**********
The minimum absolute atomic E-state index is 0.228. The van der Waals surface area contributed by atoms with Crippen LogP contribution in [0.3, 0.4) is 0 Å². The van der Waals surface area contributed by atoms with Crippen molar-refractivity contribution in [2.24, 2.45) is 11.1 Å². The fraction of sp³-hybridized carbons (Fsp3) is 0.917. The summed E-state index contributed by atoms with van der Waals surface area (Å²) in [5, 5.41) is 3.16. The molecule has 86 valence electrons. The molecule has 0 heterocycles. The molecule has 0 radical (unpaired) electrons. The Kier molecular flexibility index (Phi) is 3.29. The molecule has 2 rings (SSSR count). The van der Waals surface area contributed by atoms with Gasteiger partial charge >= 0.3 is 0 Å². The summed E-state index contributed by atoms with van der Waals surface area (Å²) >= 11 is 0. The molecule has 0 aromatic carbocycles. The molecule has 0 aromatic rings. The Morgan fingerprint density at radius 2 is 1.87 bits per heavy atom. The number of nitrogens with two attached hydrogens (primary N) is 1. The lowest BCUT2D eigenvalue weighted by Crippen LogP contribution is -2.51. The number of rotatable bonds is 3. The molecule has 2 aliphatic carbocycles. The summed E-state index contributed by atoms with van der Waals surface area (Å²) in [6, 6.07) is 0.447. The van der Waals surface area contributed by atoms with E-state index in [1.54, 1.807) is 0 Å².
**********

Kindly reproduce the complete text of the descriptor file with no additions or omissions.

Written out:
The minimum absolute atomic E-state index is 0.228. The van der Waals surface area contributed by atoms with Crippen LogP contribution in [0.3, 0.4) is 0 Å². The van der Waals surface area contributed by atoms with Crippen molar-refractivity contribution in [2.24, 2.45) is 11.1 Å². The fraction of sp³-hybridized carbons (Fsp3) is 0.917. The summed E-state index contributed by atoms with van der Waals surface area (Å²) in [5, 5.41) is 3.16. The molecule has 86 valence electrons. The molecule has 0 heterocycles. The molecule has 0 radical (unpaired) electrons. The Kier molecular flexibility index (Phi) is 3.29. The molecule has 2 rings (SSSR count). The van der Waals surface area contributed by atoms with Gasteiger partial charge >= 0.3 is 0 Å². The summed E-state index contributed by atoms with van der Waals surface area (Å²) >= 11 is 0. The molecule has 0 aromatic carbocycles. The molecule has 0 aromatic rings. The Morgan fingerprint density at radius 2 is 1.87 bits per heavy atom. The number of nitrogens with two attached hydrogens (primary N) is 1. The lowest BCUT2D eigenvalue weighted by Crippen LogP contribution is -2.51. The number of rotatable bonds is 3. The molecule has 2 aliphatic carbocycles. The summed E-state index contributed by atoms with van der Waals surface area (Å²) in [6, 6.07) is 0.447. The van der Waals surface area contributed by atoms with E-state index in [1.54, 1.807) is 0 Å².